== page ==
Sharon Lorenzo’s twelfth examination of a work of art.
This year we have looked at many works of art for their intrinsic aesthetic and artistic value and contribution to the world of visual culture. I propose that we conclude this journey with an examination of one work of art in the round: the Guggenheim Museum itself. Located at 1071 Fifth Avenue in New York City at the corner of 89th street, its historic evolution and significance speaks for itself as a lasting three dimensional work of architectural mastery.
The museum was a joint effort conceived by noted architect Frank Lloyd Wright ( 1867-1959) but funded by the mineral successes of Solomon R. Guggenheim ( 1861-1949) who was a visionary in his creation of the Yukon Gold Company and the management of the American Smelting and Refining Company founded by his father. Sadly the museum opened on October 21, 1959 after the death of both gentlemen. Hosting 1.2 million visitors annually, the museum today is a lasting tribute to the idea of what great inventive architecture can bring to the museum world today.
Frank Lloyd Wright
Solomon R. Guggenheim
Professor Anthony Aveni of Colgate University postulates in his numerous writings on Mayan celestial observations that Wright might have been influenced in his design for the museum by an ancient observatory in the Yucatan peninsula known as “ Le Caracol,” which is the Spanish name for snail. The rounded shape today still contains the open sky light where the pre-contact population noted the movement of our galaxy with the identification of many stars and planets. Located near the ceremonial center of Chichen Itza in Mexico, Aveni estimates that the observatory was built about 906 AD. [i] Solomon Guggenheim had a curatorial assistant, Hillary von Rebay, and she called his building a “temple of the spirit.” Its rounded walls constructed in concrete allowed Wright to design an interior runway for curatorial installations that span the entire building. Visitors can ascend or descend as they chose to experience the exhibitions as a kind of spiritual pilgrimage within the space.
El Caracol, Chichen Itza, Mexico
In our present day, members of the Guggenheim family still preside on its board of trustees voting on budgets, future plans and the global expansion of its famous brand. With a satellite space already in Bilbao, Spain, there is yet another huge project of 30,000 square feet in the works for the United Arab Emirates on Saadiyat Island near Abu Dhabi. Architect Frank Gehry will build a new museum there to be curated and funded partially by the New York Guggenheim to reflect Islamic and Middle Eastern cultures.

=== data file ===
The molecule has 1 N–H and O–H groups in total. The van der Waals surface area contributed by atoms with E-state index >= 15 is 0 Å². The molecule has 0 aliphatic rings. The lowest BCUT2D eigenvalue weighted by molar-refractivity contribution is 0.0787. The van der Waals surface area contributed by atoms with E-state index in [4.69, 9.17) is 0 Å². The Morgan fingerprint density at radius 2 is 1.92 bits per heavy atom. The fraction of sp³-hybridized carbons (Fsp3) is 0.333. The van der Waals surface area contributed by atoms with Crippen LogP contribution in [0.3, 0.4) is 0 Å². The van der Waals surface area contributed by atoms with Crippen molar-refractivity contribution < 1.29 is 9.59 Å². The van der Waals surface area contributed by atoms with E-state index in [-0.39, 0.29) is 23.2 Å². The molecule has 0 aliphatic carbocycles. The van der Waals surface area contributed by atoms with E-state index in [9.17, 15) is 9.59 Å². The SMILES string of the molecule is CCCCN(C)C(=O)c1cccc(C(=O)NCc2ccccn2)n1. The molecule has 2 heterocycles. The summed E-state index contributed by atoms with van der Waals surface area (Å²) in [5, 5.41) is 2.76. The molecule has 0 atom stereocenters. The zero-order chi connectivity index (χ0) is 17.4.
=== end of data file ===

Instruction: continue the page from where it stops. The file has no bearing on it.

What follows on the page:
Frank Gehry, Saadiyat Island proposal
From the first director in New York, James Johnson Sweeney in 1953, to the present leadership of Richard Armstrong, the visual collection has been refined to include modern and contemporary European and American works of art. From early acquisitions such as the Franz Marc “Yellow Cow” of 1911 to the present day gold throne by Mauricio Catallan, the installations are always thought provoking and attractive to a diverse audience of different ages and interests. One of my timeless favorites is the work of Amedeo Modigliani, The Nude, of 1917 who still reigns as both a nude and naked icon of feminism and sexuality.
Yellow Cow, Franz Marc, 1911
Golden Throne, Mauricio Catallan, 2011
Amedeo Modigliani, The Nude, 1917
In a recent lecture, Richard Armstrong identified his goals for the institution as ones which augment the aims and ambitions of both Wright and Guggenheim. More students are being brought into the museum with an art curriculum for all ages. Performances in the rotunda attract a musical audience as well. Loans from the Peggy Guggenheim Collection in Venice are often part of the mix. There is room in the future for all kinds of global thinking and cooperation in this museum where the leadership from the beginning has tried to add a new vision for ways to enhance our visual culture for the greater benefit of all.
Director Richard Armstrong
Sackler Center for Arts Education